Argonne scientist wins international award for magnetism research

Samuel Bader, a longtime materials scientist at the U.S. Department of Energy’s Argonne National Laboratory, is one of three researchers to earn the 2018 prestigious Magnetism Award and Néel Medal of the International Union of Pure and Applied Physics.

May 4, 2018
Argonne team members (from left to right): Rajeev Assary, Cong Liu, Badri Narayanan, Anh Ngo and Larry Curtiss. (Image by Argonne National Laboratory.)
Out of thin air

Argonne researchers conducted basic science computational studies as part of a collaboration with researchers at the University of Illinois at Chicago to design a “beyond-lithium-ion” battery cell that operates by running on air over many charge and discharge cycles. The design offers energy storage capacity about three times that of a lithium-ion battery, with significant potential for further improvements.

March 21, 2018
Argonne and Brookhaven researchers observed two kinds of defects forming in individual nanowires, depicted here. These nanowires are smaller in diameter than a human hair. (Image by Megan Hill/Northwestern University.)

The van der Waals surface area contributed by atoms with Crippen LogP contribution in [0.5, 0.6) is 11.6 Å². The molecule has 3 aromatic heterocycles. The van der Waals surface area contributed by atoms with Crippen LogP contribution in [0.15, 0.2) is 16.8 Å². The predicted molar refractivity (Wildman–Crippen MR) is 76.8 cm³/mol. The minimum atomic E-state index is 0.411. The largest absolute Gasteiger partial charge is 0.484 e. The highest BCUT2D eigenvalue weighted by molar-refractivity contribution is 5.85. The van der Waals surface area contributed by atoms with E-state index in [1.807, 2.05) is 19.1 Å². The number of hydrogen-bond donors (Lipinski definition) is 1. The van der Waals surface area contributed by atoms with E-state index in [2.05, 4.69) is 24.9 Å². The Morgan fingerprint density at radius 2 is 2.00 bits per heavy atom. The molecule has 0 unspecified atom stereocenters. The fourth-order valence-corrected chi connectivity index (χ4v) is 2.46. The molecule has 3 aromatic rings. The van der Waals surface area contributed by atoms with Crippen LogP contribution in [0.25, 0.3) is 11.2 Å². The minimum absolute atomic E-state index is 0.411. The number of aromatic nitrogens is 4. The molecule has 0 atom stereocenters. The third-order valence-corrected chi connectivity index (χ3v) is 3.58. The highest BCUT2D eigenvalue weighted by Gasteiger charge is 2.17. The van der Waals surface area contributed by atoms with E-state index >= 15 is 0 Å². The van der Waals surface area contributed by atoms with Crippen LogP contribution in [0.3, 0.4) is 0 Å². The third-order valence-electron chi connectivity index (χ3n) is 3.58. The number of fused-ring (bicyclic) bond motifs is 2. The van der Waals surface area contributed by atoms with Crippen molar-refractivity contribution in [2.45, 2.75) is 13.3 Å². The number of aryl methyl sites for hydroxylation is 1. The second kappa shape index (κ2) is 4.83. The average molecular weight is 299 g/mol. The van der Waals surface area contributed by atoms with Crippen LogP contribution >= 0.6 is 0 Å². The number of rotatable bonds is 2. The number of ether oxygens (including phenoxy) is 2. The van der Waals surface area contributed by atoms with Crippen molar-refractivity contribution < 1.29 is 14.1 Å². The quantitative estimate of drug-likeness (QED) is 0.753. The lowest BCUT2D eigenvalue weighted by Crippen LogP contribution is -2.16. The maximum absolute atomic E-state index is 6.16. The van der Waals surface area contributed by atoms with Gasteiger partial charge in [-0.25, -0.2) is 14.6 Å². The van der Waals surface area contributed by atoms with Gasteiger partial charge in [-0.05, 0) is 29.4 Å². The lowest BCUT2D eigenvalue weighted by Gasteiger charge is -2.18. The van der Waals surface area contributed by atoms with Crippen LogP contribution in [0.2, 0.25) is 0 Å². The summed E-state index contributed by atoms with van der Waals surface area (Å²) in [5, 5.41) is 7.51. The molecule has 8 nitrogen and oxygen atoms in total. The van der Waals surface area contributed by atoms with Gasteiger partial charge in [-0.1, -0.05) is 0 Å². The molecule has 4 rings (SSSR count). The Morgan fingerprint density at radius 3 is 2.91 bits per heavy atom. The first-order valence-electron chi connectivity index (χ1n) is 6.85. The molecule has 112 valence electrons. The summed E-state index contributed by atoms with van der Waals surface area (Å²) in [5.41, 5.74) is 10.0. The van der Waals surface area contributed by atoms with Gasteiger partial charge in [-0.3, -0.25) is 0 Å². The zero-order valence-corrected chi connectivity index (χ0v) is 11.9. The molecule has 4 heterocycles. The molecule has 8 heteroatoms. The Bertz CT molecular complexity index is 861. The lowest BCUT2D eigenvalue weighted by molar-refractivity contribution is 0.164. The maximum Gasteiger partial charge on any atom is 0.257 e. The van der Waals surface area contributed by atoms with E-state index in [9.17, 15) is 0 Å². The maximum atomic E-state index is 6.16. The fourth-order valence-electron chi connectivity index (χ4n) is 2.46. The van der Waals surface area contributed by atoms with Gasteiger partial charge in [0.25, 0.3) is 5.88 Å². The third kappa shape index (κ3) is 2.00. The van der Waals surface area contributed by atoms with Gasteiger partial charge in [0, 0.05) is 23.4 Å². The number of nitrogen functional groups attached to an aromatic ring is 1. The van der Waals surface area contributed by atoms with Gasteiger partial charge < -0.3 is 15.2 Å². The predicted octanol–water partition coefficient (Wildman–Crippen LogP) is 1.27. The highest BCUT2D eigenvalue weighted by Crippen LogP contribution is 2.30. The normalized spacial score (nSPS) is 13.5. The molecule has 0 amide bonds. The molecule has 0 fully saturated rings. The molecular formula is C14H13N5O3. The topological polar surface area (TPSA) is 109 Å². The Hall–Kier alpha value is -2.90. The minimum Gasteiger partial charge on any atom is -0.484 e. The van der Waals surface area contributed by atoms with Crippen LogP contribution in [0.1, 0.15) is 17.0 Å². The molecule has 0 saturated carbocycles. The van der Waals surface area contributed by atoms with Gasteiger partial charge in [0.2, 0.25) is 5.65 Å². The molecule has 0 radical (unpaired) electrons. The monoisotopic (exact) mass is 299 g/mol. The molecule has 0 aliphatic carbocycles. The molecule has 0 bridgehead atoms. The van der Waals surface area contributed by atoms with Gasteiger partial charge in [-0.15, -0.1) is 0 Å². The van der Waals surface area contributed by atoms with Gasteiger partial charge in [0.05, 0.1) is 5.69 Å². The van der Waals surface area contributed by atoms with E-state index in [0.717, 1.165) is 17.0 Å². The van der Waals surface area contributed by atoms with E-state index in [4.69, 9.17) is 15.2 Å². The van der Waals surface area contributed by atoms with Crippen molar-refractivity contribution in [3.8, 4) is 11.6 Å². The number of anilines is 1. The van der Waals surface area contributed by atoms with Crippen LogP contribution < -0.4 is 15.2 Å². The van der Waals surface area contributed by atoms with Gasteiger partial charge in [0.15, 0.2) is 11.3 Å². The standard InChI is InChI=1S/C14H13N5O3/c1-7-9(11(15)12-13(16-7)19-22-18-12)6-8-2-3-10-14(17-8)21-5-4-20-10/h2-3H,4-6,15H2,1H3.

Scientists have a new way to gauge the growth of nanowires

In a new study, researchers from the U.S. Department of Energy’s Argonne and Brookhaven National Laboratories observed the formation of two kinds of defects in individual nanowires, which are smaller in diameter than a human hair.

March 19, 2018
Daniel Lopez, Nanofabrication and Devices Group Leader at Argonne’s Center for Nanoscale Materials (right), Federico Capasso, Harvard’s Robert L. Wallace Professor of Applied Physics (left), and four other collaborators have created a smaller, more advanced sensing technology that can be used in a variety of applications including systems that scan the surroundings of self-driving cars and trucks. (Image courtesy of Harvard University.)
A marriage of light-manipulation technologies

Researchers from Argonne and Harvard University built a metasurface-based lens atop a Micro-Electro-Mechanical System (MEMS) platform. The result is a new, infrared light-focusing system that combines the best features of both technologies while reducing the size of the optical system.